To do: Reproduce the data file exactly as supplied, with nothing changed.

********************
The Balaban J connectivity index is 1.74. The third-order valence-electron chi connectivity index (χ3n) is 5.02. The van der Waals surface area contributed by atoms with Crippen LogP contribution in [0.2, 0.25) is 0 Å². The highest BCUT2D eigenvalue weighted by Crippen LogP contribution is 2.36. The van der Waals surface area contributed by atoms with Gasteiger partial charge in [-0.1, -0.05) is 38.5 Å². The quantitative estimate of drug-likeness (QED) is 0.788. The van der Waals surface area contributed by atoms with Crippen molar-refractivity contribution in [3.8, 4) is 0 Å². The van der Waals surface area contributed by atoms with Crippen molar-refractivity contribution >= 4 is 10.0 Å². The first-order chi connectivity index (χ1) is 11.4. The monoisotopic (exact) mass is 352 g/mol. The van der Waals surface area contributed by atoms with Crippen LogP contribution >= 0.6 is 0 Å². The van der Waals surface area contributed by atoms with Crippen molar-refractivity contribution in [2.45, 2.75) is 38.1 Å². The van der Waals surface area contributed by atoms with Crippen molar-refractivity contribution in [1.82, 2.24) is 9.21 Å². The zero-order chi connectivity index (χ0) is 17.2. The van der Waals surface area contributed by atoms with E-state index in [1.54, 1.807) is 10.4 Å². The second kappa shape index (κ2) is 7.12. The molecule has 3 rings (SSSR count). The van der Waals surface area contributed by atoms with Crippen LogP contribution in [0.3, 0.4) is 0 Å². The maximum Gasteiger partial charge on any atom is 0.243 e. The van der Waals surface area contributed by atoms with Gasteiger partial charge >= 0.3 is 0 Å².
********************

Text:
The Balaban J connectivity index is 1.74. The third-order valence-electron chi connectivity index (χ3n) is 5.02. The van der Waals surface area contributed by atoms with Crippen LogP contribution in [0.2, 0.25) is 0 Å². The highest BCUT2D eigenvalue weighted by Crippen LogP contribution is 2.36. The van der Waals surface area contributed by atoms with Gasteiger partial charge in [-0.1, -0.05) is 38.5 Å². The quantitative estimate of drug-likeness (QED) is 0.788. The van der Waals surface area contributed by atoms with Crippen molar-refractivity contribution in [3.8, 4) is 0 Å². The van der Waals surface area contributed by atoms with Crippen molar-refractivity contribution >= 4 is 10.0 Å². The first-order chi connectivity index (χ1) is 11.4. The monoisotopic (exact) mass is 352 g/mol. The van der Waals surface area contributed by atoms with Crippen LogP contribution >= 0.6 is 0 Å². The van der Waals surface area contributed by atoms with Crippen molar-refractivity contribution in [2.45, 2.75) is 38.1 Å². The van der Waals surface area contributed by atoms with Crippen molar-refractivity contribution in [1.82, 2.24) is 9.21 Å². The zero-order chi connectivity index (χ0) is 17.2. The van der Waals surface area contributed by atoms with E-state index in [1.54, 1.807) is 10.4 Å². The second kappa shape index (κ2) is 7.12. The molecule has 3 rings (SSSR count). The van der Waals surface area contributed by atoms with Crippen LogP contribution in [0.3, 0.4) is 0 Å². The maximum Gasteiger partial charge on any atom is 0.243 e. The van der Waals surface area contributed by atoms with Gasteiger partial charge >= 0.3 is 0 Å².